“That’s really important, if it doesn’t work in a wild place then you know it doesn’t work. You can’t be fanciful, it’s got to be real. When you’re on YouTube you can do what you like,” adds Ray, who uses technology from the stone age to the cutting edge technology of today when on an expedition.
Bushcraft is all in the details. There’s no shortcut with the long road the best road to knowledge.
“The journey is interesting in its own right. We live in a world where everyone takes the escalator rather than the stairs. The stairs are tiring, but they make you stronger. Bushcraft is the wheel and the hub is the love of nature. The spokes can be anything from the use of plants to watching wildlife. What unifies it is the ability to take care of yourself.”
Born To Go Wild visits The Apex, Bury St Edmunds, on November 6 and King’s Lynn Corn Exchange on November 10.
“It’s really nice to look the audience directly in the eye and listen to what they have to say as well. I get some great questions. A 16-year-old once asked me ‘what is nature?’ That was pretty difficult.
“I love communicating my ideas. I have been teaching for 35 years, so I do know my subject. You get a very immediate connection with a live audience. That’s my favourite aspect of it.”
Ray promises this how will be more upbeat than the last.
“The last tour I did, Tales of Endurance, were real stories... many people left in tears. I wanted to tell real stories because telly’s very good at telling a PC version of something rather than the truth.
“Although I got lots of amazing letters from people who said they gained great strength from it, it was quite downbeat. This show is not like that. We are determined to make this more light-hearted. It’s going to be a really fun show.”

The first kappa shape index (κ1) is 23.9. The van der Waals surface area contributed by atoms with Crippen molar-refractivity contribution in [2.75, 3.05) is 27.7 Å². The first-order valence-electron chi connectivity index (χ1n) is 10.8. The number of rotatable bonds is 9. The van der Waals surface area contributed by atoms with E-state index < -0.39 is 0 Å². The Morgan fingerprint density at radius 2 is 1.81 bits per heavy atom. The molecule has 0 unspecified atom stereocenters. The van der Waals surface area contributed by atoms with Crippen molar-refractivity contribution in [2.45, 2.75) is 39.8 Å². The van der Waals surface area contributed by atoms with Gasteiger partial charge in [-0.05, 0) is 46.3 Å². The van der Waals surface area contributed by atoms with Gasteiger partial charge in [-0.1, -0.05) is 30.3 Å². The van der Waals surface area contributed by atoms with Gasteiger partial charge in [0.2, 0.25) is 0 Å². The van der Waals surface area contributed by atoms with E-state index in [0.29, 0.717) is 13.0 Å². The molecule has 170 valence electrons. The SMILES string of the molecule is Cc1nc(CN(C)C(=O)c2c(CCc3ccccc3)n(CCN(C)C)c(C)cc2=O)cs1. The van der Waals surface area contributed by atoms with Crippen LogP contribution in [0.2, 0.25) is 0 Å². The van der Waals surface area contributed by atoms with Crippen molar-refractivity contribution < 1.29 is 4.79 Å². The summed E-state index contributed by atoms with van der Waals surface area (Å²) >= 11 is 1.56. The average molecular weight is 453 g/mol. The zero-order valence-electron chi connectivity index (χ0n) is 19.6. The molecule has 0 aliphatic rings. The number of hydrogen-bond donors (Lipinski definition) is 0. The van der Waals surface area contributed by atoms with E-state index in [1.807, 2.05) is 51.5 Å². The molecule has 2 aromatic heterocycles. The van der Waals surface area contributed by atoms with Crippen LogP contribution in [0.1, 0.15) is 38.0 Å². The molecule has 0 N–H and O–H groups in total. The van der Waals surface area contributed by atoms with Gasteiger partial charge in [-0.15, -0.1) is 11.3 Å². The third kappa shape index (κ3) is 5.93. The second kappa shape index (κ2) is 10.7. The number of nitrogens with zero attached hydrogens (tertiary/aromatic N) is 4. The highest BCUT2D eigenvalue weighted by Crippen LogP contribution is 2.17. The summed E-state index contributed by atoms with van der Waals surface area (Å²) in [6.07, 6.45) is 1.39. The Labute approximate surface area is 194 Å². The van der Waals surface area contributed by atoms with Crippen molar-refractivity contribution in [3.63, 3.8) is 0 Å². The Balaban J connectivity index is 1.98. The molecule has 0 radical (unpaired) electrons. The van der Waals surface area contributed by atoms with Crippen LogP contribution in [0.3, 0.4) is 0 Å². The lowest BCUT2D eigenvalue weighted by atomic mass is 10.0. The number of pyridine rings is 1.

Now 53, Ray says he’s fitter today than he’s been in years having overcome Lyme Disease.
“It didn’t stop me, it just made it difficult. I was just told I had a bad back. I was walking up jungle paths to do pieces to camera or whatever and I was in pain but I just got on with it.”
Visiting jungles a lot, the drug he took to prevent Malaria was the same used to treat Lyme Disease. It was only when he was home he realised something was wrong. He was eventually diagnosed by a friend who was a former navy doctor.
“It’s a dangerous disease, it can kill you. It was treated and I got my life back. I mean literally, it was astonishing. It was a few years ago but it takes a while to recover. You have to build your strength up because you haven’t been able to exercise properly for so long. Filming isn’t good for that because you spend a lot of time standing around and you eat late which doesn’t suit me. I’m used to being out on the trail where I don’t eat very much.
“The first expedition [after] was amazing, well the most amazing thing was going to the gym. I had a trainer I was working with and literally a month-and-a half after starting treatment I went to see him and he said ‘what’s happened... you’re doing things you couldn’t do a month ago. I wouldn’t have stopped [going on expeditions], I’m not one to give in,” he laughs.